Taxpayer holiday welcomed
Published 12:00 am Tuesday, September 28, 2004
I always get excited around the holiday season.
Like most people, I enjoy the good times with family and friends as well as the good spirit I feel during the season.
Imagine if that spirit could be felt at back-to-school time as well? It is time for Alabama to adopt a Sales Tax Holiday to coincide with shopping that always occurs when it is time for parents to send their kids back to school.
In 1997, New York became the first state to adopt the idea of a tax holiday.
Under their law, New York provided tax relief to taxpayers by instituting a sales tax exemption on certain items for a period of time in August, which is the traditional back-to-school shopping period.
This tax holiday was a huge success in New York, not only because it saved people money on basic necessities but it also provided for a jump start in local retail businesses.
Since New York’s law was initiated, 13 other states have enacted similar forms of tax holiday periods.
In Georgia, they have a tax-free weekend in August of each year. When former Georgia Gov. Roy Barnes signed the tax holiday bill into law, he said it would draw money from all of Georgia’s neighboring states.
He was right.
The holiday has led to record retail sales in Georgia during the back to school season, many of the customers coming from neighboring states like Alabama.
We should have tax policies that encourage spending in Alabama as opposed to spending our monies in other states.
What could be so bad about making it easier for people to spend money on retail items, improving the Alabama economy and getting a small tax break all at the same time?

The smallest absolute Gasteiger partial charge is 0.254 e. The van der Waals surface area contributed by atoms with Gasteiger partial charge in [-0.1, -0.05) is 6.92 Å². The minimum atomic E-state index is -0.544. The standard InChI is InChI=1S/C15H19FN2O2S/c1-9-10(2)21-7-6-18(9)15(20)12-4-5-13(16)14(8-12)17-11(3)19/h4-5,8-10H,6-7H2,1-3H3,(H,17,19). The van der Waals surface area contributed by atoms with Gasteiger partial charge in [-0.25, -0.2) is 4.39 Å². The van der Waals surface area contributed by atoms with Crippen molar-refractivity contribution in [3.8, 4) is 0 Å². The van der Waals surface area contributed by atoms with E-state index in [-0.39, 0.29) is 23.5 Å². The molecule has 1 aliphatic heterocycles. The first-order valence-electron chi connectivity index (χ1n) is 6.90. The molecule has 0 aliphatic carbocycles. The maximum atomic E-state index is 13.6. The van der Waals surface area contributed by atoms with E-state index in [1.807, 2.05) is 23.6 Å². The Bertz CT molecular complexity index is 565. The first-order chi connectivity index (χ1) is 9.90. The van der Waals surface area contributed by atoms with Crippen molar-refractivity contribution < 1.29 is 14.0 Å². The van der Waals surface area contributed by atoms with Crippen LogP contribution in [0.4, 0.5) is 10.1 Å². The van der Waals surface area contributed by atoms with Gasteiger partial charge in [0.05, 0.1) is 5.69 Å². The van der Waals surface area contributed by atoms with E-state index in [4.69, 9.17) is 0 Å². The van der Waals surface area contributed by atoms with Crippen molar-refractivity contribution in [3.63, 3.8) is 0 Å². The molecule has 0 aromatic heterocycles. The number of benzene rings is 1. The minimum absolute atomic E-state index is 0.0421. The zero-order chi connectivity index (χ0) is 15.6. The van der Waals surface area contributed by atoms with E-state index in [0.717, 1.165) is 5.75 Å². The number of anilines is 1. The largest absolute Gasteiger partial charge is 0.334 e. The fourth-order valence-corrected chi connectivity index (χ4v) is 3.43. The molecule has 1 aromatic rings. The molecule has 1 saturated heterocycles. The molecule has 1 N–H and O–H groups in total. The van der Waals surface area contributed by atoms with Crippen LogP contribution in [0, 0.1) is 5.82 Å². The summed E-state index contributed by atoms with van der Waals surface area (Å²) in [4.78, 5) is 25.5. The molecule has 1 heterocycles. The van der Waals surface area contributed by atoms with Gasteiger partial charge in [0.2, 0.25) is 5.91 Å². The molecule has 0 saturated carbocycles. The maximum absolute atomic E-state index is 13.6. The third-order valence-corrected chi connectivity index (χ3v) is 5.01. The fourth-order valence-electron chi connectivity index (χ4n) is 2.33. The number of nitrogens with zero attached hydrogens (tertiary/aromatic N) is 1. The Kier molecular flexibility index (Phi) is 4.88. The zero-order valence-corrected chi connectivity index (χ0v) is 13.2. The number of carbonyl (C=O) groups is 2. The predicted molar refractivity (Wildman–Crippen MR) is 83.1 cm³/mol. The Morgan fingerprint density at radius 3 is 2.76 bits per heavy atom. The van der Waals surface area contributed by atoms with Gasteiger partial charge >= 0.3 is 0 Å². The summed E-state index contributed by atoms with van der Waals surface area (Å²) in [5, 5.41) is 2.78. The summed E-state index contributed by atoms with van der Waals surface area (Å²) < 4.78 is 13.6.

In Alabama, a sales tax break would not only pump more money into our economy it would also keep a little more money in family pocketbooks.
For example, if we assume that the state sales tax is 8 percent and a family spends about $250 on back-to-school supplies, then they would save a little less than $20 on that purchase.
While this does not sound like a whole lot of money to some people, it could mean a great deal to those who must watch every penny of their family budget.
For families with children, back-to-school shopping is a major financial expenditure in the budget each year.
Wouldn’t it be a nice holiday if for one day, parents could have the government get off their backs while they shop for clothes and other school supplies to help their children as prepare to start back to school?
While no one can question the need for more widespread tax reform in our state, the idea of a tax holiday would be a wonderful first step in working to create a more tax friendly atmosphere in Alabama.
With a sales tax structure that already proves to be an undue burden on many of our poorest families in Alabama, a tax break on back-to-school items would be a welcome relief.
Cam Ward is the state representative for District 49 which includes parts of Bibb and Shelby counties. He resides in Alabaster